Wong Kim Ark’s journey to the Supreme Court is not a new subject; other historians, including most notably Lucy Salyer and Erika Lee, have written extensively about this case and about the interactions of Chinese migrants with American law more generally. Where Frost treads especially new ground is in tracing the aftermath of the case through archival records. The administration of the law by executive branch officials routinely undermined the principle of birthright citizenship, forcing Wong and his family to continue to fight for their rights despite the Court’s unambiguous decision. Wong himself was arrested and imprisoned in Texas in 1901, suspected of being unlawfully in the country. It took a year and protracted efforts before the government again declared that Wong was, in fact, a U.S. citizen.

Frost traces the ordeals of Wong’s Chinese-born children, who were U.S. citizens by virtue of their father’s citizenship but who faced significant opposition when they tried to enter the country to be with their father. They, like other Chinese-American entrants claiming citizenship, were subjected to exhaustive and detailed interrogations, invasive physical exams, and prolonged detention in miserable circumstances. The agency’s procedural requirement that claimants produce two white witnesses to testify to their birth all but guaranteed that many rightful citizens would be barred from entry or deported. This multi-generational story shows just how tenuous birthright citizenship claims could be, even in the aftermath of a definitive landmark Supreme Court decision.

Frost also sheds light on the ways that Chinese migrants resisted exclusion, through the courts as well as through coordinated efforts to evade immigration control. As Frost recounts, one of Wong’s four sons was later revealed, by his own testimony in 1960, to be a “paper son” – one who made a fraudulent claim of citizenship in order to attain lawful status. The proliferation of such claims was not surprising given that there were so few paths to lawful migration. Ironically, the government’s “relentless documentation” and demands for minute details made it easier for fraud to proliferate. As Frost notes, “[a]ctual citizens, unprepared to run the gauntlet, could easily stumble over detailed questions about the location of houses in their home village or the exact names and birthdates of neighbors and children, even as well-coached imposters sailed through.” (P. 72.)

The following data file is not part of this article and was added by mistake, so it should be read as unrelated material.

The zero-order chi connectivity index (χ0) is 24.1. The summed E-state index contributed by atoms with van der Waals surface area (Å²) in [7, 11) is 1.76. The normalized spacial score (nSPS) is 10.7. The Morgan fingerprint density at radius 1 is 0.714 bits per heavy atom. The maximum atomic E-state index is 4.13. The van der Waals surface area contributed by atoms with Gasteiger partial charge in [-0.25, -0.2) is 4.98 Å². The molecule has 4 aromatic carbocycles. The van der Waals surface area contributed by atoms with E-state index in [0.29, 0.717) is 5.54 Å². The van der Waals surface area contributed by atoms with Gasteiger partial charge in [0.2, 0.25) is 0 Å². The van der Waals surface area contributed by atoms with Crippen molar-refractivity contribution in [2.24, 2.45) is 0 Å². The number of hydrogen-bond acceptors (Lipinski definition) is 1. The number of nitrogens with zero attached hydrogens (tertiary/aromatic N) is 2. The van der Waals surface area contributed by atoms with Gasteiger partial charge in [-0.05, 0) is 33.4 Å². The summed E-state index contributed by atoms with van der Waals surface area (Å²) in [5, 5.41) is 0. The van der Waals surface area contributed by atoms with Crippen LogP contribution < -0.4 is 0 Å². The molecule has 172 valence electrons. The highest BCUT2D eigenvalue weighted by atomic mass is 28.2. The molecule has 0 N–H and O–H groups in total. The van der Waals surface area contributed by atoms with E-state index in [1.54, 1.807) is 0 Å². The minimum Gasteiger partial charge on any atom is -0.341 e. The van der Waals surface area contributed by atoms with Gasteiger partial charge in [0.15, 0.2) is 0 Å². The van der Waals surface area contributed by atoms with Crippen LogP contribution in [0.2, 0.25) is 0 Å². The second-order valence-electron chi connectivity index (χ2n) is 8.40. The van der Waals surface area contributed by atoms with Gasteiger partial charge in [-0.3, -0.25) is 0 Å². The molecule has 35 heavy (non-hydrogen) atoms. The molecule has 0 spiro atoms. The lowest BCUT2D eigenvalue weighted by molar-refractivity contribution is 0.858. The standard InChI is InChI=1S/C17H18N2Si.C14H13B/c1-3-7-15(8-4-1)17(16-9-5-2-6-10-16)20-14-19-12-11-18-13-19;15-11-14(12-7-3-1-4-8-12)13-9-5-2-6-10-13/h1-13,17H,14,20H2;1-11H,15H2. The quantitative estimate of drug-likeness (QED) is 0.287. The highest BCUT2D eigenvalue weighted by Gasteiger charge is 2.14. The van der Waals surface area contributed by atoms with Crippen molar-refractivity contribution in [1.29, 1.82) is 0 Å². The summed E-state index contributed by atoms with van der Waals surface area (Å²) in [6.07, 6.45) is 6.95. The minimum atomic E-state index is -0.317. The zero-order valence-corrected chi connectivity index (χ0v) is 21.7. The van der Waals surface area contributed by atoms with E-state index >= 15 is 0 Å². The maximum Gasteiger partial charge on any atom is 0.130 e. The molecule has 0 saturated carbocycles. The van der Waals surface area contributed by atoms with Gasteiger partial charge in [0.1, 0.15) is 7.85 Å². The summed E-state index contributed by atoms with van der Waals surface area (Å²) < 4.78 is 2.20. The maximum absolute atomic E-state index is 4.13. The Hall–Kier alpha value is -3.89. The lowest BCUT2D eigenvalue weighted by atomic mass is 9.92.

As this article convinces us, it is in the administration of citizenship law – and its challenge by means both lawful and unlawful—that we see the real impact and meaning of the Court’s decision in Wong Kim Ark. Even decades after the case was decided, citizens struggle to overcome the difficult bureaucratic hurdles placed in their way by other branches of the government. Frost’s new telling of this history helps us better understand both the promise and limitations of the core principle of birthright citizenship.

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Cite as: Allison Brownell Tirres, Contesting Birthright Citizenship: The Aftermath of Wong Kim Ark, JOTWELL (July 6, 2022) (reviewing Amanda Frost, “By Accident of Birth”: The Battle over Birthright Citizenship After United States v. Wong Kim Ark, 32 Yale Journal of Law & the Humanities 38 (2021)),